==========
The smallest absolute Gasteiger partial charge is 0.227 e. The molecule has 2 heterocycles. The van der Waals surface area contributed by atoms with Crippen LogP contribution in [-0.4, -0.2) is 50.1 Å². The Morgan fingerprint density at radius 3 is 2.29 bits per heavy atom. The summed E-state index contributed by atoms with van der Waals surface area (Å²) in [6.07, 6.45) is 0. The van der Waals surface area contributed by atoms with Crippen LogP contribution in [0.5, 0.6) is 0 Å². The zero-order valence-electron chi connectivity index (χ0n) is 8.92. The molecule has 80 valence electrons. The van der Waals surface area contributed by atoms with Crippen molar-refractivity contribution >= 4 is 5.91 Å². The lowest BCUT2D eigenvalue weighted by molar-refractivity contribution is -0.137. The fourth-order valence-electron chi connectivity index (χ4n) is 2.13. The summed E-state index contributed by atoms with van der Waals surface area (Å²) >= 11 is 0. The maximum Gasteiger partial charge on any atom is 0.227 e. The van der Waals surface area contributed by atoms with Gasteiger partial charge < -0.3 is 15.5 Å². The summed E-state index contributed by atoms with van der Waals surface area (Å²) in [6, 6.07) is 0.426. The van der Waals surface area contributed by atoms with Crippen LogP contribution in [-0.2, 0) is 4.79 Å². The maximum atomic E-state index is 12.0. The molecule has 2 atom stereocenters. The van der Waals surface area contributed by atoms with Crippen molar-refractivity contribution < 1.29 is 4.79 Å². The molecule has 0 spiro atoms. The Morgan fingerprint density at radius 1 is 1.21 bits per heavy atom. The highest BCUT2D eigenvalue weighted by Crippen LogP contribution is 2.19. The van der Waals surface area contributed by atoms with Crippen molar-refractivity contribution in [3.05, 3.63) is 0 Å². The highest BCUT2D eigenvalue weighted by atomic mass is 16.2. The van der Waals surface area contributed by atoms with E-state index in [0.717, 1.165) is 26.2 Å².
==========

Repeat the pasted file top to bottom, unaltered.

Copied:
The smallest absolute Gasteiger partial charge is 0.227 e. The molecule has 2 heterocycles. The van der Waals surface area contributed by atoms with Crippen LogP contribution in [-0.4, -0.2) is 50.1 Å². The Morgan fingerprint density at radius 3 is 2.29 bits per heavy atom. The summed E-state index contributed by atoms with van der Waals surface area (Å²) in [6.07, 6.45) is 0. The van der Waals surface area contributed by atoms with Crippen LogP contribution in [0.5, 0.6) is 0 Å². The zero-order valence-electron chi connectivity index (χ0n) is 8.92. The molecule has 80 valence electrons. The van der Waals surface area contributed by atoms with Crippen molar-refractivity contribution >= 4 is 5.91 Å². The lowest BCUT2D eigenvalue weighted by molar-refractivity contribution is -0.137. The fourth-order valence-electron chi connectivity index (χ4n) is 2.13. The summed E-state index contributed by atoms with van der Waals surface area (Å²) >= 11 is 0. The maximum Gasteiger partial charge on any atom is 0.227 e. The van der Waals surface area contributed by atoms with Gasteiger partial charge < -0.3 is 15.5 Å². The summed E-state index contributed by atoms with van der Waals surface area (Å²) in [6, 6.07) is 0.426. The van der Waals surface area contributed by atoms with Crippen LogP contribution in [-0.2, 0) is 4.79 Å². The maximum atomic E-state index is 12.0. The molecule has 2 atom stereocenters. The van der Waals surface area contributed by atoms with Crippen molar-refractivity contribution < 1.29 is 4.79 Å². The molecule has 0 spiro atoms. The Morgan fingerprint density at radius 1 is 1.21 bits per heavy atom. The highest BCUT2D eigenvalue weighted by Crippen LogP contribution is 2.19. The van der Waals surface area contributed by atoms with Crippen molar-refractivity contribution in [3.05, 3.63) is 0 Å². The highest BCUT2D eigenvalue weighted by atomic mass is 16.2. The van der Waals surface area contributed by atoms with E-state index in [0.717, 1.165) is 26.2 Å².